Trust in Leadership: Is it Earned or Given?

Leadership Trust in the ArmyAt one of our recent CEO Connection Boot Camps a bit of a debate ignited over the topic of trust in leadership: is it given or is it earned?

Some of the executives felt, “clearly, trust is earned.”  One CEO in particular felt very strongly that it is given by choice.  He went on to explain his perspective, “The way I behave is perceived differently by all of my employees.  Some choose to trust me and some don’t, but they all observed the same behavior.”

Counterpoint

Now, you might say to that CEO, “well, those who chose to give you their trust must have felt you had earned it,” implying earning comes first.

But what about the person that “bends over backwards” doing trustworthy deeds who for some reason my gut just tells me I cannot trust?

Does this just leave us with chickens and eggs?

Earned vs. Given: An Example in Action

Imagine a new CEO comes on board and she holds a company-wide meeting from the corporate auditorium.  Her speech is broadcast to manufacturing plants and offices around the world so everyone hears from her at once.

She is going to want the employees to trust her.  She will likely be sharing a new vision and laying out what she sees as the most important strategies to pursue.  Trust will be an essential ingredient in getting the employees to pursue the vision and implement the strategies with her.

  • Assuming none of the employees has met her previously, all are observing exactly the same behavior at exactly the same time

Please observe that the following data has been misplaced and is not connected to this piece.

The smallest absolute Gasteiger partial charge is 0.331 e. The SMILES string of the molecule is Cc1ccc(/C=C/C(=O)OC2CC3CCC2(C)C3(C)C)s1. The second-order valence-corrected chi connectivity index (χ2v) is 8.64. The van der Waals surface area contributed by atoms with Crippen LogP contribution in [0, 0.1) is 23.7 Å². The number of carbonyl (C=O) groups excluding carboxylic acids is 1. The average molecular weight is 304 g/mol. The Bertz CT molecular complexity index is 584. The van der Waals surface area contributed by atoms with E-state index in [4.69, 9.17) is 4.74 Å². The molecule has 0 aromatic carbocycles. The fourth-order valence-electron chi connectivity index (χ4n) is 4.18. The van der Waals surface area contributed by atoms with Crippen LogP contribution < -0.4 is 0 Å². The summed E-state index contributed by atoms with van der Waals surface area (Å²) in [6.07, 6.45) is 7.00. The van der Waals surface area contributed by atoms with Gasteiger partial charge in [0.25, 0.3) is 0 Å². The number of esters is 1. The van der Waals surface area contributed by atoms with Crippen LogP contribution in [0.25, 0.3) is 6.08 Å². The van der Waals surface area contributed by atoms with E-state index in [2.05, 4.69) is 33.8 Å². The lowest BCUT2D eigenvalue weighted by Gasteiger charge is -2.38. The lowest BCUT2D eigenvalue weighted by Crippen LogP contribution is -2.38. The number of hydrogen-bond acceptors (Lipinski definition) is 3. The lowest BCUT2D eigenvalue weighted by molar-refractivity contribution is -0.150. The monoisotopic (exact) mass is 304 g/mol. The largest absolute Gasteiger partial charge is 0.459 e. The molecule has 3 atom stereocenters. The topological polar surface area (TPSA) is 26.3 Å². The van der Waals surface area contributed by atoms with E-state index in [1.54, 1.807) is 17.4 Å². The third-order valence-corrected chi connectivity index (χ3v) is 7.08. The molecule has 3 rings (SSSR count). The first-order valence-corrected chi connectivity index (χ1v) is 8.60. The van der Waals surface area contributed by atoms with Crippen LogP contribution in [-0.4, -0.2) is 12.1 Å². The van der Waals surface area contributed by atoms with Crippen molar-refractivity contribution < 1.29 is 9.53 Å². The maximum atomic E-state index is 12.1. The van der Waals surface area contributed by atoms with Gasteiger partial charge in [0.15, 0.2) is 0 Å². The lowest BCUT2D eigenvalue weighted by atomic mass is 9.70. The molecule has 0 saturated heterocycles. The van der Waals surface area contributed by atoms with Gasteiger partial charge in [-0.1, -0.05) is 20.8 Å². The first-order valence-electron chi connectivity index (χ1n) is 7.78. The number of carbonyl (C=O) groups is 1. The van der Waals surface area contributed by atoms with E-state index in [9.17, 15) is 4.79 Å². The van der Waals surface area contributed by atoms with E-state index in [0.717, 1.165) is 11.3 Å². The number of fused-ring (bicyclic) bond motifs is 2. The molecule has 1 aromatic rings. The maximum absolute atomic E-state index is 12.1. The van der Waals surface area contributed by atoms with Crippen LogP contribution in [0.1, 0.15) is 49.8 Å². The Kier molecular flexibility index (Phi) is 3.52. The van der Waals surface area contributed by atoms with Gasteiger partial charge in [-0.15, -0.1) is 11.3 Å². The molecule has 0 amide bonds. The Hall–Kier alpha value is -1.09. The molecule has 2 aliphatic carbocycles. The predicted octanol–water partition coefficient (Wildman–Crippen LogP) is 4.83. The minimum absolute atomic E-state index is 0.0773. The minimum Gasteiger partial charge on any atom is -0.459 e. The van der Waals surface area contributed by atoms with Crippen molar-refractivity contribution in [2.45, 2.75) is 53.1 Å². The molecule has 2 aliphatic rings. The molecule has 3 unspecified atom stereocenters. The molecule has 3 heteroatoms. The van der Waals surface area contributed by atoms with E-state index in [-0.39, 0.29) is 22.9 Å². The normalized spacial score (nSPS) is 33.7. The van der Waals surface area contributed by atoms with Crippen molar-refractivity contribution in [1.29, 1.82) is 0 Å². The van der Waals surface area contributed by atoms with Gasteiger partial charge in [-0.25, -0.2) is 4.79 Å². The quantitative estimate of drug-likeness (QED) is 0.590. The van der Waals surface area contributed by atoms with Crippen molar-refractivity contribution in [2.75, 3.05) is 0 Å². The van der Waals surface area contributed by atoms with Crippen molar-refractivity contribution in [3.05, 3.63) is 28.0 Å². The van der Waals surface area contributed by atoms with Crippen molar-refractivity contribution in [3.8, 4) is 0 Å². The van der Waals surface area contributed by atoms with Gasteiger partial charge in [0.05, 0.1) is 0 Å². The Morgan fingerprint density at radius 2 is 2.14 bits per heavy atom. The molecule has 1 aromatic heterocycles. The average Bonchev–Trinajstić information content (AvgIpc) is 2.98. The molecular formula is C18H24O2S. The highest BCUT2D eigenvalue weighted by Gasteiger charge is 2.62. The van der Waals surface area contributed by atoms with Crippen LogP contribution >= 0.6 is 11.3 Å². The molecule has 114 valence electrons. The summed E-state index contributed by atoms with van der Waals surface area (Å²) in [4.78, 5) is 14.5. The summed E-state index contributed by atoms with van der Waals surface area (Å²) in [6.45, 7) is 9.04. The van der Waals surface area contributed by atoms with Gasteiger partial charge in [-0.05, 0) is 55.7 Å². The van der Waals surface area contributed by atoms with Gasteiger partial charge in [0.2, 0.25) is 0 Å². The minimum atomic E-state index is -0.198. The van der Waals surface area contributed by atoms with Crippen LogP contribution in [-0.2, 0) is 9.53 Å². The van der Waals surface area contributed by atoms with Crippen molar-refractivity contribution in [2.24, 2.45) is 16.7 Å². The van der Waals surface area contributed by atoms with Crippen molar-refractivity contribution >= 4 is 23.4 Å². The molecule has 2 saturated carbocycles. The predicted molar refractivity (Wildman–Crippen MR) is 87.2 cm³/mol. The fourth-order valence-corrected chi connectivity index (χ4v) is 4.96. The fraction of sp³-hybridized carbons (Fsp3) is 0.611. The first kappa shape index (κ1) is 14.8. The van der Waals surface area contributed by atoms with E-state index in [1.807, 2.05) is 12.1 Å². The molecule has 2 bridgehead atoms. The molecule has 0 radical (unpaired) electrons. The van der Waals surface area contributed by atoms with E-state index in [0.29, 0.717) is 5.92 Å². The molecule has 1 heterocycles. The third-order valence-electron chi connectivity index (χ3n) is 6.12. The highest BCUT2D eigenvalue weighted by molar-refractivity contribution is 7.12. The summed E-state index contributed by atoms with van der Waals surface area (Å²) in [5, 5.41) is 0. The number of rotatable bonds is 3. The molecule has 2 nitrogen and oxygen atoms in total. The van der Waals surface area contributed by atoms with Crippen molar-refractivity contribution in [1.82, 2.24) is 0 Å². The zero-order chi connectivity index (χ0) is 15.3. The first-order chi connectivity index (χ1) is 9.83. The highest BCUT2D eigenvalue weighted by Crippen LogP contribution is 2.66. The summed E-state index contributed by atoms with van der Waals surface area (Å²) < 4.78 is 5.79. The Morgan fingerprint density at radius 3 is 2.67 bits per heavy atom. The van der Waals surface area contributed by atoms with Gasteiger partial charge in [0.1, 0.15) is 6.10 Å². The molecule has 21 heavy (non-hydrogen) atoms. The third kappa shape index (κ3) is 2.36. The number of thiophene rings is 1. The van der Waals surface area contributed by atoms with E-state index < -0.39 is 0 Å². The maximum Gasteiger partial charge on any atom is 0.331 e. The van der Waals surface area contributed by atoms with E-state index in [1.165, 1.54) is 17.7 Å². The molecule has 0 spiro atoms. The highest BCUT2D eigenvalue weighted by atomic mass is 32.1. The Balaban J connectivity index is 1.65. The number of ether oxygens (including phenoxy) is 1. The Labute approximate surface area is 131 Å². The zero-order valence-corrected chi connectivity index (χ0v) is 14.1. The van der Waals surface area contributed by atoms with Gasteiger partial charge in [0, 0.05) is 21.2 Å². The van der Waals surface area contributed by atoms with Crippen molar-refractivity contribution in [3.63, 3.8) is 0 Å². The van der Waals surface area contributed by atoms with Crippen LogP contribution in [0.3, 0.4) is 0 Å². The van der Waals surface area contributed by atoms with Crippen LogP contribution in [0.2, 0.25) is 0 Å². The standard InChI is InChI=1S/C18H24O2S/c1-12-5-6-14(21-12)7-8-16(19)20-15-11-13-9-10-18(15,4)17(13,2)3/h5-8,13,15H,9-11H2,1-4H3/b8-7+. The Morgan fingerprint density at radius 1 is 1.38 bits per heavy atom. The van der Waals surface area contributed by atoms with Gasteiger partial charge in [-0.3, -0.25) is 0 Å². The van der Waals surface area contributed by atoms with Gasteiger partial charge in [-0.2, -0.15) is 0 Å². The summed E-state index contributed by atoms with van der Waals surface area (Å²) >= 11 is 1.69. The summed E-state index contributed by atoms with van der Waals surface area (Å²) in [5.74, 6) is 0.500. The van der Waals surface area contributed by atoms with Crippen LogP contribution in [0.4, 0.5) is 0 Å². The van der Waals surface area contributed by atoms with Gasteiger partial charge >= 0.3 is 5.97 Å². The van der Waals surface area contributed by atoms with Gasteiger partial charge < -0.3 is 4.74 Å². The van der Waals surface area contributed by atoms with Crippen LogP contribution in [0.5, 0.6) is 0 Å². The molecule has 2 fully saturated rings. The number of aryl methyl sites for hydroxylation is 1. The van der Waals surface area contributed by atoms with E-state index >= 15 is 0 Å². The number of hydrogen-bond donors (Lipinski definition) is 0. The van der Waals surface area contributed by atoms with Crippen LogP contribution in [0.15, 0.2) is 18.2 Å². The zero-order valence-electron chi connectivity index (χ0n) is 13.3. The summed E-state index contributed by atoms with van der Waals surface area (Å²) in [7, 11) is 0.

• Yet, we can probably all agree that some of the employees will walk away trusting her while others will not

So what drives the individual decision to trust?  Does this prove it’s a choice to give trust since the behavior displayed was the same for all to witness and no one individual was treated differently?

Why It Matters

Here’s why I think it’s important to ponder on this:

As leaders we are put in situations each and every day where we want and need people to trust us.  We need to understand its drivers in order to be successful.  I believe that the underlying driver is the same regardless of whether you must earn trust or whether it is given freely to you:

Knowing and being our true selves, leaders of character, and sharing our true selves openly with others.

Because if trust is earned you must demonstrate:

  • Integrity
  • Loyalty
  • Wisdom
  • Honesty
  • Respect

And if it is freely given you must demonstrate:

  • Vision
  • Relatability
  • Strength
  • Commitment
  • Passion